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Title: Supporting the management of the engineering change process through a cross-domain traceability model
Author: Ahmad, N.
Awarding Body: University of Cambridge
Current Institution: University of Cambridge
Date of Award: 2011
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Engineering change originating from rework or from changed requirements is a significant part of any product development programme. The thesis then presents a framework to create a model which captures the four domains of requirements, functions, components/subsystems and detailed design process and subsequently shows how the resulting models could be used to make cross-domain models by creating the AutoBell (product of Digital Research Labs) model. Elements are linked within and across these four domains via a systematic approach, which allows representation of key aspects of designers’ knowledge regarding the change process. A laboratory experiment is also conducted to evaluate the framework for structuring information where modellers were asked to model using this framework. This experiment provides interesting insights into the thinking of designers and the effectiveness of the framework for modelling products. In particular, the dissertation shows how changes in requirements can be viewed as propagating through these four layers to cause rework in the design process, and how a traceability approach based on the model can be used to help reason about the cost of implementing a given requirement change. This technique is implemented in a software tool which is applied to the management change cases of the AutoBell. The change management support approach is separately evaluated through a series of student experiment which were divided into two groups to test the usability and utility of the approach and the tool. This dissertation also reflects on the importance of using change management methods with the project management methods. A simulation approach is developed which is used with the Gantt charges to devise a schedule for managing changes through the project. The initial results of the simulation experiments show that a schedule can be made where by packaging change requests and executing them after a fixed interval will reduce the delay in project lead time.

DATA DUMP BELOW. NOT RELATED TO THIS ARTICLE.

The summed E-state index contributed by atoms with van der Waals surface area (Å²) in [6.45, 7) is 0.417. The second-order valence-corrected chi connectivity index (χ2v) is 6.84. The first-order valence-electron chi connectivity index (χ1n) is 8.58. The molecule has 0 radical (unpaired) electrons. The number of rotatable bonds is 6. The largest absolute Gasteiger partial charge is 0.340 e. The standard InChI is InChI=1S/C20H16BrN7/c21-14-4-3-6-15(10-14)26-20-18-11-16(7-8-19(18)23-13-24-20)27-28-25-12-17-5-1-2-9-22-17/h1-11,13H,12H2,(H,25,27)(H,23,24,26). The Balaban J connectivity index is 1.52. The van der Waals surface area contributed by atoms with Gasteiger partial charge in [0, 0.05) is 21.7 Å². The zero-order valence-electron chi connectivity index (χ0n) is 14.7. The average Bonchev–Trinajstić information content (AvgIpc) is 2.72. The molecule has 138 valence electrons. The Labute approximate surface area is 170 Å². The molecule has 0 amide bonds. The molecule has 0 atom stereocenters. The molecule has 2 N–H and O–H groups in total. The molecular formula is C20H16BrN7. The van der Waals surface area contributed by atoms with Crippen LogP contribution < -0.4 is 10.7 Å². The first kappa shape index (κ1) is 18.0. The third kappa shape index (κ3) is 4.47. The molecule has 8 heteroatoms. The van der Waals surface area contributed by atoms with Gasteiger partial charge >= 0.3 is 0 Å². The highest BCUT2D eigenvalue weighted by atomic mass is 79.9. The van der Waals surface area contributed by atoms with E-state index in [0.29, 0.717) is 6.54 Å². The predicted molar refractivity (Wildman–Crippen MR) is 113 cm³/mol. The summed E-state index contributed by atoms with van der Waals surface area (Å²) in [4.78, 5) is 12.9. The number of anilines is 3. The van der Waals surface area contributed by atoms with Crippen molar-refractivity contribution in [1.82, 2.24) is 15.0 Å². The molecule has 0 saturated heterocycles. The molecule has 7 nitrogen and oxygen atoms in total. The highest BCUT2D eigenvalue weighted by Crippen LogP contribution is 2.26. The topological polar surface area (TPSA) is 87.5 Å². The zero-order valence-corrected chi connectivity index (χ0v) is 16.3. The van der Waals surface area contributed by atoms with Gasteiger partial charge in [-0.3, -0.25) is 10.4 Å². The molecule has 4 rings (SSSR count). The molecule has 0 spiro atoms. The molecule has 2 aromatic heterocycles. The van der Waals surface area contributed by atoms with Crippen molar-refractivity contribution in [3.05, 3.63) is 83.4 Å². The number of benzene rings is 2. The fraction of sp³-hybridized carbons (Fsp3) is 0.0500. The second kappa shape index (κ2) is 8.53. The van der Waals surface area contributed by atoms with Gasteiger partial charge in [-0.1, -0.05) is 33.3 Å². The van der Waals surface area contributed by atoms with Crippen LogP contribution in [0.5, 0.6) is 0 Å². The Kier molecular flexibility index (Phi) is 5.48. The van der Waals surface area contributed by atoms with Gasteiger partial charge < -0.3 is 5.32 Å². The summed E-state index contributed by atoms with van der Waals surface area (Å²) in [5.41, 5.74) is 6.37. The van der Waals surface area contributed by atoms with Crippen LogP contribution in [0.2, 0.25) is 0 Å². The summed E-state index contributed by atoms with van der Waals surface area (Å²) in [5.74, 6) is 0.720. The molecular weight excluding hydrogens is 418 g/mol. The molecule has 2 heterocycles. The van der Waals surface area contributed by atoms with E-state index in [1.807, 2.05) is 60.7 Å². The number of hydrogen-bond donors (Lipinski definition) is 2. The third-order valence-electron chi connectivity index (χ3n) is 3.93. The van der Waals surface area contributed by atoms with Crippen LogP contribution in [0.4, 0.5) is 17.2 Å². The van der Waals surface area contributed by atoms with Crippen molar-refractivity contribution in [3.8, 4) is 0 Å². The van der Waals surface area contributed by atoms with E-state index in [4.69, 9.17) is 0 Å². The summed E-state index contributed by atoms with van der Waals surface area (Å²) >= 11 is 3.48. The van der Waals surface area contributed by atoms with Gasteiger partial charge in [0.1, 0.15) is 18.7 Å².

Supervisor: Not available Sponsor: Not available
Qualification Name: Thesis (Ph.D.) Qualification Level: Doctoral
EThOS ID:  DOI: Not available